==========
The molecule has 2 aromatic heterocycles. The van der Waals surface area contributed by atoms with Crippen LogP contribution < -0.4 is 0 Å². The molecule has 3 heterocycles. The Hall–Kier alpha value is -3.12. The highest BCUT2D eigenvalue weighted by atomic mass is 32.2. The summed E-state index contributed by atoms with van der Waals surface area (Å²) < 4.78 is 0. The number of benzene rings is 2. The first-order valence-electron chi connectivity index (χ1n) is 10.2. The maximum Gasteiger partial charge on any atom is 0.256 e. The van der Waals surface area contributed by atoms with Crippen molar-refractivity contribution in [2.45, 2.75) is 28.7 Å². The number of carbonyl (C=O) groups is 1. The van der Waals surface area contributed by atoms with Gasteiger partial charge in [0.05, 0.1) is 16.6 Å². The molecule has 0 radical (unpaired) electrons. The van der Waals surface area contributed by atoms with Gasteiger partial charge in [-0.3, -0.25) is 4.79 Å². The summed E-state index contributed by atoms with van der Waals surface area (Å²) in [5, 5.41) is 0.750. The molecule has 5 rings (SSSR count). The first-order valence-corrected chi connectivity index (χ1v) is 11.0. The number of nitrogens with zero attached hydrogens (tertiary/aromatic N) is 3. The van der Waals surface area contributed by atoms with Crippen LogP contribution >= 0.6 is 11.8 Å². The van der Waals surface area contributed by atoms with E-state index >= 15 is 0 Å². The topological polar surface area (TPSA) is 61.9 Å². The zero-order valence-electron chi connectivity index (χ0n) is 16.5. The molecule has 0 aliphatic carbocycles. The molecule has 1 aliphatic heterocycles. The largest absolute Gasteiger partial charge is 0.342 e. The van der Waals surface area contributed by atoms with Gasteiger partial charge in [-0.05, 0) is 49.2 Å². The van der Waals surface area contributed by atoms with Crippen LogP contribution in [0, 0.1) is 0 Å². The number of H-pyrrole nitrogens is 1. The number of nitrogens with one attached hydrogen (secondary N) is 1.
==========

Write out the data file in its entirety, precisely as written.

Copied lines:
The molecule has 2 aromatic heterocycles. The van der Waals surface area contributed by atoms with Crippen LogP contribution < -0.4 is 0 Å². The molecule has 3 heterocycles. The Hall–Kier alpha value is -3.12. The highest BCUT2D eigenvalue weighted by atomic mass is 32.2. The summed E-state index contributed by atoms with van der Waals surface area (Å²) < 4.78 is 0. The number of benzene rings is 2. The first-order valence-electron chi connectivity index (χ1n) is 10.2. The maximum Gasteiger partial charge on any atom is 0.256 e. The van der Waals surface area contributed by atoms with Crippen molar-refractivity contribution in [2.45, 2.75) is 28.7 Å². The number of carbonyl (C=O) groups is 1. The van der Waals surface area contributed by atoms with Gasteiger partial charge in [0.05, 0.1) is 16.6 Å². The molecule has 0 radical (unpaired) electrons. The van der Waals surface area contributed by atoms with Gasteiger partial charge in [-0.3, -0.25) is 4.79 Å². The summed E-state index contributed by atoms with van der Waals surface area (Å²) in [5, 5.41) is 0.750. The molecule has 5 rings (SSSR count). The first-order valence-corrected chi connectivity index (χ1v) is 11.0. The number of nitrogens with zero attached hydrogens (tertiary/aromatic N) is 3. The van der Waals surface area contributed by atoms with Crippen LogP contribution >= 0.6 is 11.8 Å². The van der Waals surface area contributed by atoms with E-state index >= 15 is 0 Å². The topological polar surface area (TPSA) is 61.9 Å². The zero-order valence-electron chi connectivity index (χ0n) is 16.5. The molecule has 0 aliphatic carbocycles. The molecule has 1 aliphatic heterocycles. The largest absolute Gasteiger partial charge is 0.342 e. The van der Waals surface area contributed by atoms with Gasteiger partial charge in [-0.05, 0) is 49.2 Å². The van der Waals surface area contributed by atoms with Crippen LogP contribution in [0, 0.1) is 0 Å². The number of H-pyrrole nitrogens is 1. The number of nitrogens with one attached hydrogen (secondary N) is 1.